Started by Scott, April 20, 2007, 02:37:49 AM
0 Members and 1 Guest are viewing this topic.
Quote from: Drasko on February 27, 2009, 01:17:17 PMSometimes playing with score can be harder than playing without one.
Quote from: jlaurson on February 27, 2009, 12:51:15 PMThe "Problem" of score/no-score is almost entirely a psychological one.The symbolic value of playing from memory indicates complete mastery.That's not actually true, but it's a reasonable assumption and so far, so good.But from that has developed a faulty inference that _not_ playing from memory means _not_ having complete mastery. What audiences mind is not the use of the score, per se, but the association with the use of a score... which is, quite frankly, a second rate performance.This is reinforced by the fact that most of the performances that do use a score actually _are_ second rate, since everyone who doesn't have to use a score won't... and since the first rate performers have--grudingly or not--learned to learn/play things by heart.It's a social dynamic that's difficult to break, not unlike the "no clapping between movements" rule. If we knew that everyone clapping after the first movement of the Tchaikovsky First Piano Concerto were music critics/connoisseurs who, aware of there being three movements and aware of conventions, wanted to express their particular approval of that movement, we'd be perfectly happy with it and maybe even join in. Since clapping after the first movement of the Tchaik PC, no matter how much the music screams for applause, is a sign of ignorance, noobism, we look upon them with disdain and hush them into the ground. Same with the score/no score. We expect (and often get) mediocrity--and the only way to break out of that is through being made conscious of the irrelevance of performing with or without score, as long as the interpretation is sufficiently good. What would help? If Maurizio Pollini performed with a score. If Murray Perahia performed with a score. If M.A.Hamelin performed with a score... players that no one would ever doubt not having the absolutely highest technical (and in the first two cases also the expressive) capabilities. Short of that... Meanwhile, when I see that Christian Thielemann--a conductor who has conditioned us to expecting memorization and connect them with extraordinary performances--brings the score to conduct, I fear the worst.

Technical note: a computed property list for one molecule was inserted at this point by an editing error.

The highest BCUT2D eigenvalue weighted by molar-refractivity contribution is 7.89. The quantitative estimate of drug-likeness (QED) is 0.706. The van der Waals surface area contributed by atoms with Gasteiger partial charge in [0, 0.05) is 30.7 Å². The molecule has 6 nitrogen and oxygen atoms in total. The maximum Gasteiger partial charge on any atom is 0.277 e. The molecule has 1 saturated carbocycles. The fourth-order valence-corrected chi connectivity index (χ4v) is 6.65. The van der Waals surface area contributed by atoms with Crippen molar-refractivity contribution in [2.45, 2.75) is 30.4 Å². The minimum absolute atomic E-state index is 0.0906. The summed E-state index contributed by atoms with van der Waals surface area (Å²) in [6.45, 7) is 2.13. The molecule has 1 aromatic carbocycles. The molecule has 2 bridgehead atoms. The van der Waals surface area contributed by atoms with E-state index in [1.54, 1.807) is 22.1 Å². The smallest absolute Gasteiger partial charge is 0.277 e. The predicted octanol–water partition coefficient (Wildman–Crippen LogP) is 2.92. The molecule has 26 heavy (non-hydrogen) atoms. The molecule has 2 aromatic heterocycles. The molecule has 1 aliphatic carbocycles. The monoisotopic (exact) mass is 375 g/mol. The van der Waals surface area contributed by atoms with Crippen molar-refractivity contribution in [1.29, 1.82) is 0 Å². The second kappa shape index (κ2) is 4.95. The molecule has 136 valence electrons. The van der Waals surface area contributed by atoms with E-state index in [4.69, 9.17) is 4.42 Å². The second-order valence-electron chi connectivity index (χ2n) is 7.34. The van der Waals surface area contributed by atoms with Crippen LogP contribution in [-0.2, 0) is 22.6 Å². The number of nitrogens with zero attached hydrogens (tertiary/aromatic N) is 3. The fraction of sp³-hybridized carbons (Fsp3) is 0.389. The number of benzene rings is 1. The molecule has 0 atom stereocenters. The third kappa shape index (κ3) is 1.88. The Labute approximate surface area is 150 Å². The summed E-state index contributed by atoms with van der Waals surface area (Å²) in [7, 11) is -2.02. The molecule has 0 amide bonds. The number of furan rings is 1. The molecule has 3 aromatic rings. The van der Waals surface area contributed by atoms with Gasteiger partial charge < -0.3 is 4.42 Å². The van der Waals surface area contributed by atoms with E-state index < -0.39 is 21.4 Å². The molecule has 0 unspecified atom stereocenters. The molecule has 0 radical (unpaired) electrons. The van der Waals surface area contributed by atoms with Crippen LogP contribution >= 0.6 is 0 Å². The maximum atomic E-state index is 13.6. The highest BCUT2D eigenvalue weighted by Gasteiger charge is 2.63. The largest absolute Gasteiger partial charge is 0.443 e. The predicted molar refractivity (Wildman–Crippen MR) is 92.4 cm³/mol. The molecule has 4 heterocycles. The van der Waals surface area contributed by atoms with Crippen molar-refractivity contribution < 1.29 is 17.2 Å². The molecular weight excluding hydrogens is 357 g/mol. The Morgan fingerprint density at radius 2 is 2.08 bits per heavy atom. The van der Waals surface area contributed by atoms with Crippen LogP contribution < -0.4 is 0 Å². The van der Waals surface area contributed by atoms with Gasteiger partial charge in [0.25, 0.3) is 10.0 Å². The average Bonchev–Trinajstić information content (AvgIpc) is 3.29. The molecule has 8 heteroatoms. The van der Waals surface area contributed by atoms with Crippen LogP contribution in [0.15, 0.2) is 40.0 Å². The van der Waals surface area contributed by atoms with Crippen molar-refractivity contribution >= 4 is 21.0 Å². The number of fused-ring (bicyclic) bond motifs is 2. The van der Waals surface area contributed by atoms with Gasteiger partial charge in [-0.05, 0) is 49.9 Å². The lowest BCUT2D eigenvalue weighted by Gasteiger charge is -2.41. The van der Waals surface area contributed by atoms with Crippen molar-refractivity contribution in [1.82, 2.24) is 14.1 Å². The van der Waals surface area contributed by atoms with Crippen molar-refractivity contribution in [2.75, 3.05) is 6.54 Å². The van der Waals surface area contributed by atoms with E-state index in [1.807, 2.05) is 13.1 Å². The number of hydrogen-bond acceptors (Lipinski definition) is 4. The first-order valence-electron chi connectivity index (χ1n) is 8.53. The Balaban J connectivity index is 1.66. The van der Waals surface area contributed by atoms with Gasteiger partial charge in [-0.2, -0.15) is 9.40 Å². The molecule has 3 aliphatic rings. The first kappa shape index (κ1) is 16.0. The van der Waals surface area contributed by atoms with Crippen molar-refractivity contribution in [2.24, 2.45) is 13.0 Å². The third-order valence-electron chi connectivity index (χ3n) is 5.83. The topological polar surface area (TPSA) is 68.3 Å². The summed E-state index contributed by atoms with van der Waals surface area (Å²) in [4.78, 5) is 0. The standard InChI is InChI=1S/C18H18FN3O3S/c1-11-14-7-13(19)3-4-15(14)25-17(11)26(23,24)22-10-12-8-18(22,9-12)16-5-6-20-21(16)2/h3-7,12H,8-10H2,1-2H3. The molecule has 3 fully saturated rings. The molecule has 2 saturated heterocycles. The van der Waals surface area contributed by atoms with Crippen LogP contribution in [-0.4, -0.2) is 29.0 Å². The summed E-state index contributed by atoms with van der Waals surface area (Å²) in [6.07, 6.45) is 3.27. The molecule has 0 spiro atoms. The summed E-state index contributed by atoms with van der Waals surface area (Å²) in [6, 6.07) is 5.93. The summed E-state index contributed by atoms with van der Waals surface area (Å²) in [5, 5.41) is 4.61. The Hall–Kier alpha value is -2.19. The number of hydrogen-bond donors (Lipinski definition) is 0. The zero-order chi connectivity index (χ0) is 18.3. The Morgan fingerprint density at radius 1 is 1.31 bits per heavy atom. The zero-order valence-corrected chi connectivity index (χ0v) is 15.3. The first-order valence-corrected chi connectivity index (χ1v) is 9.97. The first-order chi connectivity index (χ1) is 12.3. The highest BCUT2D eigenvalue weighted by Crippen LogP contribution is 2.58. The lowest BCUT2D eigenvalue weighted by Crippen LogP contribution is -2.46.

Quote from: Maciek on April 20, 2007, 03:42:27 PMThanks, Scott! On most of the concerts of contemporary music I've ever been to the music was played with the score. However, I do remember three outstanding piano recitals where the pianists (excellent pianists, needless to say!) played everything from memory: two were given by the Australian pianist Michael Kielan Harvey (in 1994 and 1995 but I still remember them!), and one by the French pianist Pierre-Laurent Aimard (in 2000 but, strangely enough, I remember this one a little less distinctly).Oh, and both Krenz and Czyż often conducted contemporary stuff without the scores (sometimes even first performances!).
Page created in 0.019 seconds with 24 queries.